Our Savior honors us to walk in His footprints of humility, meekness, and the true power of God that reveals His glory in contrary circumstances, situations, and conditions. He does the same in our brothers and sisters, calling us to be careful in our analysis of the Lord's way in both their lives and our own.  Clearly, the fulfillment of all righteousness sometimes requires the appearance of just the opposite.  Much time in the Scriptures and much prayerful consideration will be required to enable us to discern  when the Lord Jesus reveals Himself in the same righteous, but enigmatic way He lived His earthly life.

"Judge not according to the appearance, but judge righteous judgment."
(John 7:24)

Weekly Memory Verse (one of the first Bible verses I ever memorized)  
   Seeing ye have purified your souls in obeying the truth through the Spirit unto unfeigned love of the brethren, see that ye love one another with a pure heart fervently.
(I Peter 1:22)


Thursday, January 28, 2016

"His Heart"

"His Heart"    

    Without discounting the wonder of our Lord's infinite mind and the ways of His hand, the Scriptures call us to emphasize the character, nature, and disposition of His heart.

    "Who art Thou, Lord?" (Acts 9:5).

    Upon encountering the risen Lord Jesus Christ on the road to Damascus, Saul of Tarsus asked precisely the right question in response.  The answer ultimately birthed a new man to whom we refer as the Apostle Paul, and who penned a significant portion of the New Testament.  Paul became a believer who was utterly enraptured by the "Who?" of God.  In the most doctrinal and theological portions of his writing, the Apostle's emphasis on the Divine heart nevertheless shines through.  He knew the necessity of understanding and of discovering God's ways in history and in our personal lives.  He knew even more that regarding the true knowledge of the Lord, the heart of the matter always involves the matter of the heart, God's heart and our own.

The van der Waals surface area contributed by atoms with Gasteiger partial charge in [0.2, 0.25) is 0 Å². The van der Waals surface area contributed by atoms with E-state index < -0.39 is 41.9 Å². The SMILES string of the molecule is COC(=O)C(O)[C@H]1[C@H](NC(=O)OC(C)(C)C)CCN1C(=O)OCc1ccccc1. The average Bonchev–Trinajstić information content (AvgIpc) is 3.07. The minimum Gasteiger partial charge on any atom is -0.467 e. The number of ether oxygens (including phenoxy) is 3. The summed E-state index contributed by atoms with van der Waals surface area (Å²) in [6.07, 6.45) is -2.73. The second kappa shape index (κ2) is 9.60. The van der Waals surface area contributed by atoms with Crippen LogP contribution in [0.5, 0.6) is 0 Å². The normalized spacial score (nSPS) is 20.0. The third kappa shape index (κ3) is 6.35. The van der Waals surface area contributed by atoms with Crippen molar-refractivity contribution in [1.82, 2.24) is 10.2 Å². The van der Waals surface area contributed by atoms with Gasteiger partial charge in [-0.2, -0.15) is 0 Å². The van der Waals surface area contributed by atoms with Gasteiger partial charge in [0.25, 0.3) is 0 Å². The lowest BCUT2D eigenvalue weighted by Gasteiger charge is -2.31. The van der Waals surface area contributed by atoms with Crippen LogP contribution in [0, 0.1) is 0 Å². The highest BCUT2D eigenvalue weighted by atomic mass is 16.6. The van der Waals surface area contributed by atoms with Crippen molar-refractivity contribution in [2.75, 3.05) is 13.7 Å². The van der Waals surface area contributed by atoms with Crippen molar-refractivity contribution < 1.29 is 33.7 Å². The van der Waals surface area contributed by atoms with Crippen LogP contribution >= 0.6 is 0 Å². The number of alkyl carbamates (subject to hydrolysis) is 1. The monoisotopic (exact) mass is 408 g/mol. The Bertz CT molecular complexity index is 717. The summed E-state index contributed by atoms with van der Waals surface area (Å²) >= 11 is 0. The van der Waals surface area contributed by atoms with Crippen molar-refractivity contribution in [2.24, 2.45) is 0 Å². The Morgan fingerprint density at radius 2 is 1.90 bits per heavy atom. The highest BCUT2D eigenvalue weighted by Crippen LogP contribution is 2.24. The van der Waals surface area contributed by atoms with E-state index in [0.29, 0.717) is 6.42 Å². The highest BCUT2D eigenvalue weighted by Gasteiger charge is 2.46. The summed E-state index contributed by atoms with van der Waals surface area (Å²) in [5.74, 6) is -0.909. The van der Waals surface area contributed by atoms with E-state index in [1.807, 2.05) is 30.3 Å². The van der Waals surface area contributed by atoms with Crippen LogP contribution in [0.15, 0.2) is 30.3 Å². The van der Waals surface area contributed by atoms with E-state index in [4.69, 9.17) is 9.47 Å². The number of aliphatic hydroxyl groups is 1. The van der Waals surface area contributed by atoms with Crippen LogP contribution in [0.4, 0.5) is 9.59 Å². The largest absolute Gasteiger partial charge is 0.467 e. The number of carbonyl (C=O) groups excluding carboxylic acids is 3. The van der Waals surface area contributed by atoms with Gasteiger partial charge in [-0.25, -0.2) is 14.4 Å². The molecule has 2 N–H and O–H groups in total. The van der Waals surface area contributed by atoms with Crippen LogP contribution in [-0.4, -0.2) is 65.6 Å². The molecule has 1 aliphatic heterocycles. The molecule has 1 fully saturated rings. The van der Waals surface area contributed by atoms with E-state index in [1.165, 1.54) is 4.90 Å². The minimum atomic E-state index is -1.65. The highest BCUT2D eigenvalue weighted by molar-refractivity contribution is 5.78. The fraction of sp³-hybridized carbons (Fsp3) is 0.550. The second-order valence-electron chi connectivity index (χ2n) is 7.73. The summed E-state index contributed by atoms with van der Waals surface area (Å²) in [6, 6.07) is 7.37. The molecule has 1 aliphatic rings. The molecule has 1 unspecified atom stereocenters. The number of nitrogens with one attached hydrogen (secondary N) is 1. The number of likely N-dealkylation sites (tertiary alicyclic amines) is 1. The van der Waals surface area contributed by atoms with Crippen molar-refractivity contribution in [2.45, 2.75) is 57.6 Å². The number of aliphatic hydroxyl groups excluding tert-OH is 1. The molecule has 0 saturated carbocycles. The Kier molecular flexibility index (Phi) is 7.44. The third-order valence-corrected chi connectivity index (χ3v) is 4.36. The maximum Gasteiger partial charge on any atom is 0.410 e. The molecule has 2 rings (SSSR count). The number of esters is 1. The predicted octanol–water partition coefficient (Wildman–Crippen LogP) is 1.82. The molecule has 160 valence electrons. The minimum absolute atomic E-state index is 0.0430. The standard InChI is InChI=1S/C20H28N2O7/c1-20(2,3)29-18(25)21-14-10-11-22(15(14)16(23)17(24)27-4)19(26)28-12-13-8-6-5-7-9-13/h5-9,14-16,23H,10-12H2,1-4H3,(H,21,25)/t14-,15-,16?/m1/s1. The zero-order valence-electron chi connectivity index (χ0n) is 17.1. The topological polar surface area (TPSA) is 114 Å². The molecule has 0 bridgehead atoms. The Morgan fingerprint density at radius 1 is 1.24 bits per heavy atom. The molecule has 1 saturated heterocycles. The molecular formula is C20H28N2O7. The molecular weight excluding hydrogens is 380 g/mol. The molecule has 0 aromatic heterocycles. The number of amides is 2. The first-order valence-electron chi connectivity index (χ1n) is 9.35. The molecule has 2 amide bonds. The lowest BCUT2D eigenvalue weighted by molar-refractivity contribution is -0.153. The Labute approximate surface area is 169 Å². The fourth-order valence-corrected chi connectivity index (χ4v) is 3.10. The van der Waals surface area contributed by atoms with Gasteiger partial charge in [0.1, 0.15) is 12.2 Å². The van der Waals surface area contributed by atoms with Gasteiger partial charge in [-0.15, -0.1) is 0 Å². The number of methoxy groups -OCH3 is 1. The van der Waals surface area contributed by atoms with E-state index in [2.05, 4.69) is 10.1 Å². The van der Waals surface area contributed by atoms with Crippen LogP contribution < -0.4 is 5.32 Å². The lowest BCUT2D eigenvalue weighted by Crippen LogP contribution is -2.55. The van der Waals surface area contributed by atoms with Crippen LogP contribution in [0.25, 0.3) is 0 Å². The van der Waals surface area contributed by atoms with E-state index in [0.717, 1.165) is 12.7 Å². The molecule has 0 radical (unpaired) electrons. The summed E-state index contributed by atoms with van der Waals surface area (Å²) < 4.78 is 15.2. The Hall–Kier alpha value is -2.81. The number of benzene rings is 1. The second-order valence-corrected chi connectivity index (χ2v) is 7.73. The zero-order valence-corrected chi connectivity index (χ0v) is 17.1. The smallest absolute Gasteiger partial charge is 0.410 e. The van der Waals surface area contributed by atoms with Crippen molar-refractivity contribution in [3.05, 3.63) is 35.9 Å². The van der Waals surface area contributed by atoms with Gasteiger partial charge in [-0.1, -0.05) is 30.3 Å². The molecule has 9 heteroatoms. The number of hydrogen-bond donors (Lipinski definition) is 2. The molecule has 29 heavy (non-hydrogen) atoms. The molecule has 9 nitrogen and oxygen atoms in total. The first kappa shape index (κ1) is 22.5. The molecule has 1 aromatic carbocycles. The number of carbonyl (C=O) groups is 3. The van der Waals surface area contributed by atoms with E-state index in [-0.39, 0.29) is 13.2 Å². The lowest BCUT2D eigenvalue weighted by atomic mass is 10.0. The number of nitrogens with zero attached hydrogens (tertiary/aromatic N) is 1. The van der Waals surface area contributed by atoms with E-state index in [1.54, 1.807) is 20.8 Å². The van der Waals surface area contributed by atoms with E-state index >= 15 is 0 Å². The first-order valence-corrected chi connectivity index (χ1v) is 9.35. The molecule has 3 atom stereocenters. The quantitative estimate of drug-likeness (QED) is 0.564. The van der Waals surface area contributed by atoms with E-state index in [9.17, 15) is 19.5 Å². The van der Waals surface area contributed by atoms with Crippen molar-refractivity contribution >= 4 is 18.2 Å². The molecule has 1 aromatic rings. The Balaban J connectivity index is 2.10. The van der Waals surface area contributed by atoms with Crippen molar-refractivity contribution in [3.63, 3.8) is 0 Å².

We do well to embrace the emphasis of our brother of old.  We must gather many facts about the ways and workings of God in our reading and study of Scripture.  Lest our pondering become merely academic, however, we must catch ourselves when necessary to ensure that we maintain the priority to which the Bible calls us.  "Who art Thou, Lord?"  God invites us into His heart through the Lord Jesus.  Wonders await us there more thrilling and fulfilling than any other reality can begin to offer.  Glimpses of love as revealed in truth, righteousness, grace, holiness, mercy, purity, peace, power, humility, joy, and stunningly pristine perfection of character and nature - all meet us as we prayerfully seek God in His Word and along the pathways of this life of faith.  Our hearts were made for such ardent and adoring devotion, based upon the wonder of His ardent and adoring devotion to us.  

T'was said of old that our hearts 
find no rest save in Thee.
Still the truth unfolds through
the passing years, 
as it will eternally.

Thou art good beyond all notion,
no heart can find emotion
to feel what it should as it looks 
upon the Face
of Thy shoreless ocean, of truth and of grace.

Into Thy heart You call us
that wonders may enthrall us,
that we may see 
even more than angels see
of Thy great goodness.

And so forever's scenes await
as we pass beyond Thy gates.
Who art Thou, Lord?
We ask again and again in faith.
He answers forevermore.

"One thing have I desired of the Lord, that will I seek after, that I may dwell in the house of the Lord all the days of my life, to behold the beauty of the Lord, and to inquire in His temple."
(Psalm 27:4)